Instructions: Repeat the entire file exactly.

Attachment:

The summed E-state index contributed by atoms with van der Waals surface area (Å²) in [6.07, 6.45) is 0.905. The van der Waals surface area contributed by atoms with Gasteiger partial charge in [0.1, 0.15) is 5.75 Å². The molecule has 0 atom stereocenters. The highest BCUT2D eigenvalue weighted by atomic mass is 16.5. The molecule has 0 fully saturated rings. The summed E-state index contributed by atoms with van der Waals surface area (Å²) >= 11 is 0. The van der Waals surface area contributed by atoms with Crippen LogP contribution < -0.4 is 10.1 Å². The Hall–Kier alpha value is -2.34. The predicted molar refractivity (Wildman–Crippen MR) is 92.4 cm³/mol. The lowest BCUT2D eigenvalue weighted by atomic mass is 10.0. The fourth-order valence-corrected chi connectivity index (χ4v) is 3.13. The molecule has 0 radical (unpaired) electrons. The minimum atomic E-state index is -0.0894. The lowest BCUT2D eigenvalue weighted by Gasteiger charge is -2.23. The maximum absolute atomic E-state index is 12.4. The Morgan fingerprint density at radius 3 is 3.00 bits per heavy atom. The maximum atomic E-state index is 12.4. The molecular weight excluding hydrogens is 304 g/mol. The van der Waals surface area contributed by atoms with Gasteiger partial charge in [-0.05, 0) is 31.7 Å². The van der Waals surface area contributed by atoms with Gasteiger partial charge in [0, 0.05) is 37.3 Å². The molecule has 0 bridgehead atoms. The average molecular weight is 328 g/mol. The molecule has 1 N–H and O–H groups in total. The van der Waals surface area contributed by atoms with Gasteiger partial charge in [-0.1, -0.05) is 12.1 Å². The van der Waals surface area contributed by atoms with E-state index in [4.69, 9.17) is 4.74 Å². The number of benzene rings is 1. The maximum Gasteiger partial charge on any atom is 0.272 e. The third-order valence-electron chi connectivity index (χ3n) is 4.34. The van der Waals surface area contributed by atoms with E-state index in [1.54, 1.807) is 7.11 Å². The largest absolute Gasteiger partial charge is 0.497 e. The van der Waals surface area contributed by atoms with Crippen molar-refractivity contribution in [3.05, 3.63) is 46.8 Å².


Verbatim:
The summed E-state index contributed by atoms with van der Waals surface area (Å²) in [6.07, 6.45) is 0.905. The van der Waals surface area contributed by atoms with Gasteiger partial charge in [0.1, 0.15) is 5.75 Å². The molecule has 0 atom stereocenters. The highest BCUT2D eigenvalue weighted by atomic mass is 16.5. The molecule has 0 fully saturated rings. The summed E-state index contributed by atoms with van der Waals surface area (Å²) >= 11 is 0. The van der Waals surface area contributed by atoms with Crippen LogP contribution < -0.4 is 10.1 Å². The Hall–Kier alpha value is -2.34. The predicted molar refractivity (Wildman–Crippen MR) is 92.4 cm³/mol. The lowest BCUT2D eigenvalue weighted by atomic mass is 10.0. The fourth-order valence-corrected chi connectivity index (χ4v) is 3.13. The molecule has 0 radical (unpaired) electrons. The minimum atomic E-state index is -0.0894. The lowest BCUT2D eigenvalue weighted by Gasteiger charge is -2.23. The maximum absolute atomic E-state index is 12.4. The Morgan fingerprint density at radius 3 is 3.00 bits per heavy atom. The maximum atomic E-state index is 12.4. The molecular weight excluding hydrogens is 304 g/mol. The van der Waals surface area contributed by atoms with Gasteiger partial charge in [-0.05, 0) is 31.7 Å². The van der Waals surface area contributed by atoms with Gasteiger partial charge in [0, 0.05) is 37.3 Å². The molecule has 0 bridgehead atoms. The average molecular weight is 328 g/mol. The molecule has 1 N–H and O–H groups in total. The van der Waals surface area contributed by atoms with Gasteiger partial charge in [-0.1, -0.05) is 12.1 Å². The van der Waals surface area contributed by atoms with E-state index in [4.69, 9.17) is 4.74 Å². The number of benzene rings is 1. The maximum Gasteiger partial charge on any atom is 0.272 e. The third-order valence-electron chi connectivity index (χ3n) is 4.34. The van der Waals surface area contributed by atoms with E-state index in [1.54, 1.807) is 7.11 Å². The largest absolute Gasteiger partial charge is 0.497 e. The van der Waals surface area contributed by atoms with Crippen molar-refractivity contribution in [3.05, 3.63) is 46.8 Å².